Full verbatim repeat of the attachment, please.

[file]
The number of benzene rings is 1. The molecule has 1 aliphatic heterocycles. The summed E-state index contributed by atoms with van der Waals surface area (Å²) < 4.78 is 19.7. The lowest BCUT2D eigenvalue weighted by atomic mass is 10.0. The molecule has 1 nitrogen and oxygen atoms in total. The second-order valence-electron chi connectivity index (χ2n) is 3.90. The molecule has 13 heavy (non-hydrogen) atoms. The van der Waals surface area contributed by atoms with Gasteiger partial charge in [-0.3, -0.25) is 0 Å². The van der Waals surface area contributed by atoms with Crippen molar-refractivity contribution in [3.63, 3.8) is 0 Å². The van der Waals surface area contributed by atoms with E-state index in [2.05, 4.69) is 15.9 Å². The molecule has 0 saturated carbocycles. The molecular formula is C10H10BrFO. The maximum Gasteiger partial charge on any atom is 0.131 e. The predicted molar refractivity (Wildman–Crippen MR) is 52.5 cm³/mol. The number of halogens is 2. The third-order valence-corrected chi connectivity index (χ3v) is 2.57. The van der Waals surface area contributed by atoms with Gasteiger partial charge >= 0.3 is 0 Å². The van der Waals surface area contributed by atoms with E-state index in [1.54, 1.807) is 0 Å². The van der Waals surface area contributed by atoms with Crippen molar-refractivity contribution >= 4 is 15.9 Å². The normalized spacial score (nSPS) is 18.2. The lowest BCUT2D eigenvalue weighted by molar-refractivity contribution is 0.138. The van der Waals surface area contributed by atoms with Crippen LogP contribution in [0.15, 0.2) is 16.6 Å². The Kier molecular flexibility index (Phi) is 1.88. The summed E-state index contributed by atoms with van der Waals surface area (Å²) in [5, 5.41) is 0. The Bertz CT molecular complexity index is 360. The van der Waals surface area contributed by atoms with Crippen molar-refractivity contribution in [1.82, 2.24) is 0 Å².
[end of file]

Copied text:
The number of benzene rings is 1. The molecule has 1 aliphatic heterocycles. The summed E-state index contributed by atoms with van der Waals surface area (Å²) < 4.78 is 19.7. The lowest BCUT2D eigenvalue weighted by atomic mass is 10.0. The molecule has 1 nitrogen and oxygen atoms in total. The second-order valence-electron chi connectivity index (χ2n) is 3.90. The molecule has 13 heavy (non-hydrogen) atoms. The van der Waals surface area contributed by atoms with Gasteiger partial charge in [-0.3, -0.25) is 0 Å². The van der Waals surface area contributed by atoms with Crippen molar-refractivity contribution in [3.63, 3.8) is 0 Å². The van der Waals surface area contributed by atoms with E-state index in [2.05, 4.69) is 15.9 Å². The molecule has 0 saturated carbocycles. The molecular formula is C10H10BrFO. The maximum Gasteiger partial charge on any atom is 0.131 e. The predicted molar refractivity (Wildman–Crippen MR) is 52.5 cm³/mol. The number of halogens is 2. The third-order valence-corrected chi connectivity index (χ3v) is 2.57. The van der Waals surface area contributed by atoms with Gasteiger partial charge >= 0.3 is 0 Å². The van der Waals surface area contributed by atoms with E-state index in [1.54, 1.807) is 0 Å². The van der Waals surface area contributed by atoms with Crippen molar-refractivity contribution >= 4 is 15.9 Å². The normalized spacial score (nSPS) is 18.2. The lowest BCUT2D eigenvalue weighted by molar-refractivity contribution is 0.138. The van der Waals surface area contributed by atoms with Crippen LogP contribution in [0.15, 0.2) is 16.6 Å². The Kier molecular flexibility index (Phi) is 1.88. The summed E-state index contributed by atoms with van der Waals surface area (Å²) in [5, 5.41) is 0. The Bertz CT molecular complexity index is 360. The van der Waals surface area contributed by atoms with Crippen molar-refractivity contribution in [1.82, 2.24) is 0 Å².